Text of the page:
There was a time when every Kaling village had a designated mambabatok. Warriors traditionally received breast tattoos when they made kills. With very few exceptions that still involve killing enemies, breast tattoos can now only be seen in veterans of World War II, when the Kalinga relocated deep into the Cordillera mountains and successfully avoided being conquered by Japanese forces. Women in the village were tattooed in the name of beauty or for reaching womanhood.

Each design has a meaning. Most are inspired by nature. The tattoo receiver had to earn it and prove that they were worthy of being accepted by the tribe. Traditionally the artist would read one’s blood and perform protective chants. This has since been removed and foreigners are now allowed to pick their own design in exchange for pesos. Payments used to be livestock or heirloom beads. Interestingly enough, I did watch her tattoo someone who descended from a tribe that the Butbut had a peace pact with, and he received a discount or something.

Yes, there is a design that means “traveler.”

Whang Od believes that if someone outside of the bloodline makes the batok then it will become infected. The initial trickle of foreigners who stumbled upon her village made her aware just how endangered her art was, and her grand-niece named Grace picked it up at around age 12. The gorgeous Grace was 21 when I visited. Some sources have claimed she was 33, but I asked her myself. She’s my age.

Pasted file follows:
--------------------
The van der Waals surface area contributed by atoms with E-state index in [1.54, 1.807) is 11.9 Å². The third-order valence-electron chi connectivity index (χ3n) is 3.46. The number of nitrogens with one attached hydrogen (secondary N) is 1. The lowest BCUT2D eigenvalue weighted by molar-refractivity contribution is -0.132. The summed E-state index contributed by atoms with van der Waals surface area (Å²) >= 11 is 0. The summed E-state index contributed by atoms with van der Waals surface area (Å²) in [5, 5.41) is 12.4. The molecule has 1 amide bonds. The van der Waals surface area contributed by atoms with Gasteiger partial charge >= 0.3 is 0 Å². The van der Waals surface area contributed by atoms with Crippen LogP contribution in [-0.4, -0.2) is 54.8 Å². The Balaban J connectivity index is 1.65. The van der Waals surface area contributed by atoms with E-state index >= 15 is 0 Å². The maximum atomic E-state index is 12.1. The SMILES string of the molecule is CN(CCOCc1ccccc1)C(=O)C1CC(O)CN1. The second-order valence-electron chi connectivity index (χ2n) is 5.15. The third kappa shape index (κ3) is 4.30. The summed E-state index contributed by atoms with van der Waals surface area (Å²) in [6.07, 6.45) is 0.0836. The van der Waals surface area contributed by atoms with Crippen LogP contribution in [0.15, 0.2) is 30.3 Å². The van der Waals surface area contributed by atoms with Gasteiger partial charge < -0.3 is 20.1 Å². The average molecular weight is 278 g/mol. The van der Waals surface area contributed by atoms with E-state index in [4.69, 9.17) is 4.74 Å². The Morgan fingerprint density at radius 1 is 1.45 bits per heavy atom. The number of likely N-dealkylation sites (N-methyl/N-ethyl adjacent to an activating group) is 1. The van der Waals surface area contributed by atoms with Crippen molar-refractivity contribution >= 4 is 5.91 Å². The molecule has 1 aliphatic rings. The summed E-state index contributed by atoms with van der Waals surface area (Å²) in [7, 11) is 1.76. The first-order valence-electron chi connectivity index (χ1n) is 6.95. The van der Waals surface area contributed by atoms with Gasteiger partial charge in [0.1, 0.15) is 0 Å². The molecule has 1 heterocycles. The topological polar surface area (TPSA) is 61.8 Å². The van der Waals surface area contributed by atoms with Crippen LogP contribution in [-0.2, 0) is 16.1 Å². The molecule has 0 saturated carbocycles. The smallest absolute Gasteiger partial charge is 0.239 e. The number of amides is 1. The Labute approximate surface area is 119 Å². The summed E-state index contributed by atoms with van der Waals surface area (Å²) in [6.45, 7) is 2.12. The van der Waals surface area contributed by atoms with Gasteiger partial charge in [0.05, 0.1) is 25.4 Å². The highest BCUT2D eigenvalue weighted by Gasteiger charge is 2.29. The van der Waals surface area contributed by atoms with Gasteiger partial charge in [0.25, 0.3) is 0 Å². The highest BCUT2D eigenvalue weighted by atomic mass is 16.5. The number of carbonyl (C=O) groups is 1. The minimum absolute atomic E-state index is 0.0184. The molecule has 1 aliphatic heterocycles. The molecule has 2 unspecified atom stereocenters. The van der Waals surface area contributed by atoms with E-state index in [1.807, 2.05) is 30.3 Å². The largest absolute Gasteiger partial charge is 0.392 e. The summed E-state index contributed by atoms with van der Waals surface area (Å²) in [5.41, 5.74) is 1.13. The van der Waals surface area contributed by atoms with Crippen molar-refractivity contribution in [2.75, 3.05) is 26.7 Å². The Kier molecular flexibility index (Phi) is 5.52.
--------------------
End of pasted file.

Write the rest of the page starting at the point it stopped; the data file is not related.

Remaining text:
Grace and Stef. Photo donated by Stef.

 

Most visitors do not have the chance to spend much time with Whang Od and opt for Grace, or Elyang, another relative. Others settle for the dozen or so rumored villagers who have picked up the batok technique. Then Whang Od will sign the tattoo, but only if she approves of it and has time. Seeking her three dots signature is where everyone fights over having a turn for a meaningless interaction.

The bottom line is that the only authentic aspect remaining is Whang Od herself. The lines of her work are much coarser than those of the newer artists. Her style is unique. She is the only person left in the world who has practiced the ancient rituals of the batok for her whole life. It was Whang Od who tattooed WWII vets and the elders in her village. Others might be able to make a modern batok. Whang Od is the last mambabatok.

 

 

Buscalan Village